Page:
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Figure 5. If starlings are maximizing net rate of energy gain, longer traveling time results in larger optimum load. Adapted from Krebs and Davies.[4]

The foraging behavior of the European starling, Sturnus vulgaris, provides an example of how marginal value theorem is used to model optimal foraging. Starlings leave their nests and travel to food patches in search for larval leatherjackets to bring back to their young. The starlings must determine the optimal number of prey items to take back in one trip (i.e. the optimal load size). While the starlings

The foraging behavior of the European starling, Sturnus vulgaris, provides an example of how marginal value theorem is used to model optimal foraging. Starlings leave their nests and travel to food patches in search for larval leatherjackets to bring back to their young. The starlings must determine the optimal number of prey items to take back in one trip (i.e. the optimal load size). While the starlings forage within a patch, they experience diminishing returns: the starling is able to hold only so many leatherjackets in its bill, so the speed with which the parent picks up larvae decreases with the number of larvae that it already has in its bill. Thus, the constraints are the shape of the curve of diminishing returns and the travel time (the time it takes to make a round trip from the nest to a patch and back). In addition, the currency is hypothesized to be net energy gain per unit time.[4] Using this currency and the constraints, the optimal load can be predicted by drawing a line tangent to the curve of diminishing returns, as discussed previously (Figure 3).

Kacelnik et al. wanted to determine if this species does indeed optimize net energy gain per unit time as hypothesized.[17] They designed an experiment in which the starlings were trained to collect mealworms from an artificial feeder at different distances from the nest. The researchers artificially generated a fixed curve of diminishing returns for the birds by dropping mealworms at successively longer and longer intervals. The birds continued to collect mealworms as they were presented, until they reached an "optimal" load and flew home. As Figure 5 shows, if the starlings were maximizing net energy gain per unit time, a short travel time would predict a small optimal load and a long travel time would predict a larger optimal load. In agreement with these predictions, Kacelnik found that the longer the distance between the nest and the artificial feeder, the larger the load size. In addition, the observed load sizes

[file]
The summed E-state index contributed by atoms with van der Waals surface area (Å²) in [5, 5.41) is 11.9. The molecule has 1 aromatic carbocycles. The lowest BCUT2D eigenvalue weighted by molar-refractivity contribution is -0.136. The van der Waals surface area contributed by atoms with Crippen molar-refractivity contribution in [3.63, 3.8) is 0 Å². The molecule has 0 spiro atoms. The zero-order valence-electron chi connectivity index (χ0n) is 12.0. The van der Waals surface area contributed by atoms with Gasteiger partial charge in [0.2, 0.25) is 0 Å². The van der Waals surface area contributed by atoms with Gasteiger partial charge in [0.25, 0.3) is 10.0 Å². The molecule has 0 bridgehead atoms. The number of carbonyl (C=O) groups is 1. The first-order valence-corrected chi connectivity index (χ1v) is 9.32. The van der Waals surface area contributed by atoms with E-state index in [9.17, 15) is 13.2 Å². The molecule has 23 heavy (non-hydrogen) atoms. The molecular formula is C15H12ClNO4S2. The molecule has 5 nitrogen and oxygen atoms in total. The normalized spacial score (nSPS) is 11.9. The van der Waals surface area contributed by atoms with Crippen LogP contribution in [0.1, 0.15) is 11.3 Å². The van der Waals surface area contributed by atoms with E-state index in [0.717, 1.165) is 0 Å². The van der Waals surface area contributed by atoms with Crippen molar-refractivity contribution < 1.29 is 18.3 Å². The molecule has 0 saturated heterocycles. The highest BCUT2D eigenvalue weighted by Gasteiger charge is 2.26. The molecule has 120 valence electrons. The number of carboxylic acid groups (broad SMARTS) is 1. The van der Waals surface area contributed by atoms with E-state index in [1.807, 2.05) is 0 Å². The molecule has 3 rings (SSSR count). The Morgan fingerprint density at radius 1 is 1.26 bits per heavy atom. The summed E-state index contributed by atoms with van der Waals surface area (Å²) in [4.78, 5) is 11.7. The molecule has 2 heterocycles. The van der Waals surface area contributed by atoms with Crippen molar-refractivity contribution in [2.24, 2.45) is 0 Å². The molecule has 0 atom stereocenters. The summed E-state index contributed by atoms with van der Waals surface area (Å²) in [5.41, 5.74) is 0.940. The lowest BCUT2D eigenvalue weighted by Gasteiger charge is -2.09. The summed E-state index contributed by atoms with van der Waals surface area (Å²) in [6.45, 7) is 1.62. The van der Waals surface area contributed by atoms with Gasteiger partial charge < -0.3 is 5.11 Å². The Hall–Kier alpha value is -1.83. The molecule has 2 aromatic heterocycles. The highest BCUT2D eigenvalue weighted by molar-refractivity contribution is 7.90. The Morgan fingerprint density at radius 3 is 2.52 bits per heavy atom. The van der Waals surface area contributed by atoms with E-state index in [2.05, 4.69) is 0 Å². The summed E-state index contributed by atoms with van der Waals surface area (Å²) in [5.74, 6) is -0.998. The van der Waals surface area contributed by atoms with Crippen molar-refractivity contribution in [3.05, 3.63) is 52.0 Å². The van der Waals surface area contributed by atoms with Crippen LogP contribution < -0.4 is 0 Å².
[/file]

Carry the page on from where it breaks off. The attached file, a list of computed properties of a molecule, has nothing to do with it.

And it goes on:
Kacelnik et al. wanted to determine if this species does indeed optimize net energy gain per unit time as hypothesized.[17] They designed an experiment in which the starlings were trained to collect mealworms from an artificial feeder at different distances from the nest. The researchers artificially generated a fixed curve of diminishing returns for the birds by dropping mealworms at successively longer and longer intervals. The birds continued to collect mealworms as they were presented, until they reached an "optimal" load and flew home. As Figure 5 shows, if the starlings were maximizing net energy gain per unit time, a short travel time would predict a small optimal load and a long travel time would predict a larger optimal load. In agreement with these predictions, Kacelnik found that the longer the distance between the nest and the artificial feeder, the larger the load size. In addition, the observed load sizes quantitatively corresponded very closely to the model's predictions. Other models based on different currencies, such as energy gained per energy spent (i.e. energy efficiency), failed to predict the observed load sizes as accurately. Thus, Kacelnik concluded that starlings maximize net energy gain per unit time. This conclusion was not disproved in later experiments.[18][19]